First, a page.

"When railways were being laid down nearly two centuries ago, Parliament required that their land be closed off to the public, and thus a divide was created wherever the lines were constructed; a divide which had to be crossed by special means, unlike a highway which could be freely crossed at any point. Parliament, in granting this imposition, rightly held the power to regulate the privately-owned railways so that their special privileges would work for the good of the nation and their nuisance at Common Law could be justified."
"Once people had come to terms with the upheaval that the era of massive railway construction caused, and accepted the gross imposition of lines bisecting land and property, Great Britain had an asset that was the envy of the developed world: the most complete railway system of all, leaving nowhere in England and Wales remote from it by more than 18 miles. Once this mighty work became established, the reward and benefit of setting aside forever all the necessary land, and granting the railways their special status, was reaped in full measure. Between the railway’s boundary fences lay a reservation over which trains could operate in gifted isolation: seen but somehow unseen; close-by but somehow remote; dangerous yet at the same time perfectly safe."
These two extracts from A Journey in Time (see Publications) form part of the E. & T.V.R. admission that railways have had a huge impact. No railwayman or railway advocate can deny that the earthworks and structures were thrust unsubtly into the British landscape; or that the new mode of transport was revolutionary, destroying and creating markets, communities, ideas and practices indiscriminately; or that the long era of steam traction made its own filthy mark.
But railways came upon the scene in a manner very different from the later motorized road transport, being controlled and regulated from the beginning in ways which the conversion of the road system escaped, and still escapes to a large extent.
Parliamentary trains, common carrier status, the demand for standards, amalgamation; the ruination of the effort of two world wars that profited other industries; state control and, worse, semi state control; that is how the railways have had to honour, and suffer under, the covenant.
Mass motor transport, by contrast, still rides on the crest of a wave of public euphoria with the new, which will have to crash upon the shore before people wake up to what sort of ride it has really been, with its environmental abandonment and collective irresponsibility.
If it is owning up time for all the ills that railways have caused, could there be any worse than the mechanized mobilization that brought Europe so rapidly to the brink in 1914? But then road vehicles have killed and maimed more than all the wars of the last century.
In maturity, that is the best time to view a human creation. Railways long ago settled into the landscape and became part of human rhythms, which the upstart can never do, with its 12-mile swathes of intrusion and its millions of silly little boxes.
Like the Quaker firms, the railways began to recognize that they had civic and social duties. In Swindon—the old heart, not Anytown on the M4 as it has become—there is much evidence of a railway’s benevolence, which was not done as a P.R. stunt or because of tax breaks. And this was the merest part of a powerful business providing almost cradle-to-grave care for its staff and fulfilling its responsibilities.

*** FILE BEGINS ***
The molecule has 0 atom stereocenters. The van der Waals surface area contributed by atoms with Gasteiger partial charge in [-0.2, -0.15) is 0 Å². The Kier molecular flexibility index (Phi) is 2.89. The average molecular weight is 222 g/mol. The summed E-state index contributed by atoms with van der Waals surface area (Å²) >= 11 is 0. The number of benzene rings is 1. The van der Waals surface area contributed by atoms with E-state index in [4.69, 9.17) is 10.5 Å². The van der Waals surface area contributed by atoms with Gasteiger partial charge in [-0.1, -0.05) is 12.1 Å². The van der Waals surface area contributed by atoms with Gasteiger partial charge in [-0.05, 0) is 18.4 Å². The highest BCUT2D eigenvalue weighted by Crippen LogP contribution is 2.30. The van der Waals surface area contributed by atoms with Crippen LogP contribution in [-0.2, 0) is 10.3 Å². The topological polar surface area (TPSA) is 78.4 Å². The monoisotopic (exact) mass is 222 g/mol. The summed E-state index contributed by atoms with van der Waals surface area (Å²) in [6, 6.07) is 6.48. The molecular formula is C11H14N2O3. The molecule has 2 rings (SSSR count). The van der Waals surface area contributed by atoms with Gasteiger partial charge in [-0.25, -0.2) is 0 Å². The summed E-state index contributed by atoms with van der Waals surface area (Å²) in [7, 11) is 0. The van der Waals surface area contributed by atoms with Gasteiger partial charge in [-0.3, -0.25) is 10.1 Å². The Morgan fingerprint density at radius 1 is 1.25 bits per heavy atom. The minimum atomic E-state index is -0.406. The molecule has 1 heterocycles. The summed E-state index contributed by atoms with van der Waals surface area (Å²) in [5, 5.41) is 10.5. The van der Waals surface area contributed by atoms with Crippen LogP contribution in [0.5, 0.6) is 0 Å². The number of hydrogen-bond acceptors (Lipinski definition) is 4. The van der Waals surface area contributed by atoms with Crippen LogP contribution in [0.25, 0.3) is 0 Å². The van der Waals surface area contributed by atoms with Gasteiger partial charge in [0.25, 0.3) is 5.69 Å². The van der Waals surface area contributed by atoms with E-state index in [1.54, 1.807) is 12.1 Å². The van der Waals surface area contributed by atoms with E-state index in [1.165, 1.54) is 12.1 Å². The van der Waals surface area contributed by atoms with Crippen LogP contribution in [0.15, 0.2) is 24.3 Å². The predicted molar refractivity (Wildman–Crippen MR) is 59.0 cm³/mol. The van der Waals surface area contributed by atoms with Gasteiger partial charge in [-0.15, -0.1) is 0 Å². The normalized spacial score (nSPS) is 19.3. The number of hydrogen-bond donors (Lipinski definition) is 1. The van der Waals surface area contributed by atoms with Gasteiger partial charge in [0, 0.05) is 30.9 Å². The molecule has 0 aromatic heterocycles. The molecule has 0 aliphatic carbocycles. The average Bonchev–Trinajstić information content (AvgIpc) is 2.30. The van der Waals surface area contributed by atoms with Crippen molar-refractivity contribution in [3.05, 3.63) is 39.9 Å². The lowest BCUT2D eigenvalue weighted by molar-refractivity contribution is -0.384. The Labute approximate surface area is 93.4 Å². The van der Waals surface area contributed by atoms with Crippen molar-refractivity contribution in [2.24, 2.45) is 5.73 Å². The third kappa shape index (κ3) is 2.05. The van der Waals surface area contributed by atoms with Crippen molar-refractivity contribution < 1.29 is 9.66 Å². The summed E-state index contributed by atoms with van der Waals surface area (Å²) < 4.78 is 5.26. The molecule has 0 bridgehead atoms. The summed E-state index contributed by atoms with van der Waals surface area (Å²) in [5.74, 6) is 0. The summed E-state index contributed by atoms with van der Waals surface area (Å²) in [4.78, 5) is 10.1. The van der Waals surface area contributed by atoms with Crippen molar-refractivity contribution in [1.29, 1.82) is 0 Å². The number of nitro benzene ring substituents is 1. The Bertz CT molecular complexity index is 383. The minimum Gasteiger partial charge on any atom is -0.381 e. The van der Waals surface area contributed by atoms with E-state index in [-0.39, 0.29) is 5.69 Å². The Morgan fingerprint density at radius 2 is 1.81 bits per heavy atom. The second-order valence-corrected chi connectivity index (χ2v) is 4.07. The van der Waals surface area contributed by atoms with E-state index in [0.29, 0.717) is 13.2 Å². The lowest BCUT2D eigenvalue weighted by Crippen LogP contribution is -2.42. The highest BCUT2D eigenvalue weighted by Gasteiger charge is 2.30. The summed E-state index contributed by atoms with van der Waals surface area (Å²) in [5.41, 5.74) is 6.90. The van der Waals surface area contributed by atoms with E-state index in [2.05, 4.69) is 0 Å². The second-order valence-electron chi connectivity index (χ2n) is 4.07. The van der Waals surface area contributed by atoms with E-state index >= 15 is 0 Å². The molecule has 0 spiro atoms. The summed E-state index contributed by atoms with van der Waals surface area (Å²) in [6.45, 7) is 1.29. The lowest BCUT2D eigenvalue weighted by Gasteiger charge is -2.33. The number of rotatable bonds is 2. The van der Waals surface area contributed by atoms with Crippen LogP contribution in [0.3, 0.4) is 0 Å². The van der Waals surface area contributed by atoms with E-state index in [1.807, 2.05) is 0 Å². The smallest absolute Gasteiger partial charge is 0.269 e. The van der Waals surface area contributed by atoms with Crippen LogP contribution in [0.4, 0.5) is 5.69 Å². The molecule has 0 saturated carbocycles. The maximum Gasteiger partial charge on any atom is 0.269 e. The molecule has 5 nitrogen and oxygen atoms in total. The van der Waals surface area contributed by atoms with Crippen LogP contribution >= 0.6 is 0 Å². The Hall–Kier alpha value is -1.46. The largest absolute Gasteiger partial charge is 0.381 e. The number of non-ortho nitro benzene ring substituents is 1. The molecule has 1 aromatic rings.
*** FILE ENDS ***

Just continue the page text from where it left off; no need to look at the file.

In the best Great Western tradition, this railway aims to benefit its community beyond the normal scope. Even at this early stage, the E. & T.V.R. has been able to make a start in this vein and other opportunities will arise as expansion occurs. Just think what the railways will be able to do when the universal electrified system, which the future must hold, begins to take shape.
Three cheers for Hugh Fearnley-Whittingstall and his "landshare" initiative, whereby landowners with unused plots give them up for allotments or communal smallholdings.
But his idea is not entirely new: anyone who travelled by train before the end of the 1970s will remember seeing many gardens beside the line, usually on land originally bought by the railways in anticipation of extra lines or works. The Estate Department charged £1 a year for them.
Now the linesides are a continuous thicket and the railway is fortified with palisade fencing; and the modern regime would be horrified at the thought of a retired member of staff, with dodgy eyesight or hearing, and a gammy leg, carrying his trug along a path only feet from fast trains. Just the occasional corrugated roof poking up above the brambles gives away the site of an old tool shed.
There were allotments at Christow beside the river, between New Bridge and the water tower. And there is a piece of land near Christow Bridge which is available today.
With some provisos, like the need not to interfere with equipment and clamber over vehicles, visitors and friends are given the freedom of the railway’s land at Christow, which would otherwise be closed off. In future, access to as much non-operational property as possible will be considered.
The railway is not prosperous enough to contribute much to charity but donations have been made to the Centre for Alternative Technology, Railway Mission, Smile Train and Railway Benefit Fund, and prizes were provided for a raffle in aid of Railway Children.
Colin Burges, the owner of the E. & T.V.R., is a member of Railfuture and pays the subscription also for Ashburton Rail Users' Group. He has a small shareholding in Crediton Community Bookshop and WingTek, PLC, the owner of intellectual property which may help in the development of wind propulsion for ocean-going vessels.